The Physiological and Mechanical Tradeoff

As a personal trainer, one of the difficulties I often run into is trying to balance what a client can do with what they want to do.  Often times these situations will look like this:

Client: “I want to build my glutes.”

Me: “Okay, let’s add in some lunges today.”

Client: (During the first set) “Ouch, this is bothering my knee.”

I call this dilemma the physiological/mechanical tradeoff.  It’s a tradeoff because, as personal trainers, we know how we want to challenge our clients’ physiology, but we need to be able to do so within the mechanical parameters that are presented.

The Physiological and Mechanical Tradeoff

When we think of exercise, we often think of the physiological component of it — building muscle, dropping fat, increasing cardiovascular endurance, etc.  The mechanical component does get considered, but usually as “form” or as “exercise rules” — “That’s great form on the bench press.  You are keeping your shoulder blades retracted.” “Don’t let your knee go past your toes with that split squat.  It will hurt the cartilage.”

The problems with thinking about mechanics this way are 1) it is nonsense and inaccurate and borderline dangerous to your client, and 2) it is in no way enhancing your value or the client’s experience (see point #1).  As personal trainers, we have a usable working knowledge of how to challenge and change physiology, but we often struggle with the mechanic’s piece.  A simple test:  describe the difference between a moment arm and a lever arm and apply each to an exercise of your choosing to identify the torque and joint forces created by the resistance.  If this is a struggle, there is some work to be done with your understanding and application of mechanics.

Why is this important?  Mechanics should be the #1 thing you are basing all of your exercise decisions on for your clients.  Only after you identify mechanical limitations and considerations with each client should you worry about how to challenge the physiology.  Think of mechanics like the cup and the physiology like the contents.  You can only put as much content in the cup as there is a volume in the cup.  Any more and the cup overflows.  Likewise, you can only challenge the physiology to the point that the mechanics can tolerate.  Otherwise, you get the “ouch, this hurts my knee,” situation.

There are a number of assessments you can do to get an overview of your clients’ mechanics.  Personally, I use the Muscle Activation Techniques™ assessment process with all of my clients.  This gives me insight on how well each of their joints can move as well as how well their muscles can contract.  This is important information to have before I load them with a dumbbell or on a machine.  Having this information not only decreases the risk of the “ouch, this hurts my knee,” situation, it also allows me to create a truly personal exercise session with each of my clients based around what their body is presenting.  The result is that my clients are able to progress faster with fewer issues because the exercises are created for their needs instead of trying to fit them to an exercise.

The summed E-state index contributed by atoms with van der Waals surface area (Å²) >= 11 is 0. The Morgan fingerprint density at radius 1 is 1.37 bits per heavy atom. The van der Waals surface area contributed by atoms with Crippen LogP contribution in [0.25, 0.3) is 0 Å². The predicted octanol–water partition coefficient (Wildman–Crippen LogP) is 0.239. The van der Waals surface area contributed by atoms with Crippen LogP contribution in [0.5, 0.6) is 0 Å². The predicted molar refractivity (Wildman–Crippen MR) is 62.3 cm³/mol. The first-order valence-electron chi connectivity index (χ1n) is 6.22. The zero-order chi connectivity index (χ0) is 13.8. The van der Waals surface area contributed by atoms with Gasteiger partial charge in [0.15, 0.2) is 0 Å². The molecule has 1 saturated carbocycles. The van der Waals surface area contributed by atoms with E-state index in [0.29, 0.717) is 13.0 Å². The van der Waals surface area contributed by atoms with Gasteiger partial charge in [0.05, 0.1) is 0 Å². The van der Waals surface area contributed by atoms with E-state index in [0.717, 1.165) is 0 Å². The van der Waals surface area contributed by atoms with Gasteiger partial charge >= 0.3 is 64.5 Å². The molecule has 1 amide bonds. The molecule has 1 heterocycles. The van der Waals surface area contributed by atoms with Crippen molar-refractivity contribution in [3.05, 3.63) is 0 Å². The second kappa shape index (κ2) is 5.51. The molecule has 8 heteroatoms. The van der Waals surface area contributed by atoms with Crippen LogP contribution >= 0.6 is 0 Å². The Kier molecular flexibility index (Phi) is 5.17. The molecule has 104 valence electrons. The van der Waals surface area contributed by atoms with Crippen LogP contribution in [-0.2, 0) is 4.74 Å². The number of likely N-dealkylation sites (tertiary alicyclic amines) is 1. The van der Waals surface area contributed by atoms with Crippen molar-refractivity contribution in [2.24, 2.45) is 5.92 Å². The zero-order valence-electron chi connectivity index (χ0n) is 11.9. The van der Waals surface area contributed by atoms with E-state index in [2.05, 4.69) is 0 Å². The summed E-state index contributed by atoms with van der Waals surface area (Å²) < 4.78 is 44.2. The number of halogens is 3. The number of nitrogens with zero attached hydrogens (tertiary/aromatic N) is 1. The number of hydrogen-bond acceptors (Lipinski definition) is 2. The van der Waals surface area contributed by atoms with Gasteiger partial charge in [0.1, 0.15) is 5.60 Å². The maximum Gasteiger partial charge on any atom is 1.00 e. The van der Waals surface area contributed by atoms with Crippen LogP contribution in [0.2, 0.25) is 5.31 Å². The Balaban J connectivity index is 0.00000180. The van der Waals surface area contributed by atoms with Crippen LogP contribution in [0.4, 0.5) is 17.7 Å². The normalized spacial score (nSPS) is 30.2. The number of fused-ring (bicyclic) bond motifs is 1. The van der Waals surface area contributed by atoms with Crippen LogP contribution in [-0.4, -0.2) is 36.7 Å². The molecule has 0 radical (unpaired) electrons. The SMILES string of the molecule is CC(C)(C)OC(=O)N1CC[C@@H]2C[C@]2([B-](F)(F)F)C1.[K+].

Some actionable steps for you would be to:

1) Start assessing the mechanics of all of your clients before and after each session.  How did they come in today vs. how have they come in in the past?  How did their mechanics change from start to finish?

2) Start improving your working knowledge of mechanics and how it relates to exercise.  Practice identifying the axis, line of force, lever arm, and moment arm for each of the exercises that you have a client do.  These will be difficult to see at first, but it will get much easier with practice.

3) Start identifying the joint forces that are created with each of the exercises you have a client do.  Just like seeing the axis, etc., this will be challenging at first but will get easier.

4) Start basing your exercise decisions first within the mechanical context of what the client can do, and then the second figure out how to appropriately challenge their physiology within that context.

Some great weekend courses to look into if you are interested in learning more about this are the Resistance Training Specialist™ (RTS™) courses as well as the Muscle Activation Techniques™ (MAT™) Jumpstart courses.  Both of these series will radically transform how you work with your clients from an assessment and training perspective.  And, as a special bonus for reading, if you sign up for any of the MAT™ courses, you can get a discount on the price by using the code “MAS” when you register online.

Charlie Cates

Charlie Cates is a mastery level Muscle Activation Techniques™ Specialist (MATm), a mastery level Resistance Training Specialist™ with honors (RTSmh), and a Certified Personal Trainer through the National Academy of Sports Medicine. He is a certified MATRx™ foot and hand practitioner and is a candidate to graduate from the MATRx™ total body program in February 2017.

Charlie attained a Bachelor of Arts degree from Williams College in 2010, where he played varsity basketball for four years. In 2016 he graduated from Northeastern Illinois University with a Master of Science degree in exercise science.

A type-1 diabetic, he is the owner of Muscle Activation Schaumburg in Schaumburg, IL . He is an instructor for the Muscle Activation Techniques™ program, introducing students of all different backgrounds to the MAT™ process.

Charlie specializes in managing and improving the function of his clients’ muscular system through the MAT™ process and utilizing RTS™ principles.

He can be reached via e-mail at charlie@matschaumburg.com. Follow him on twitter at @CharlieCates!
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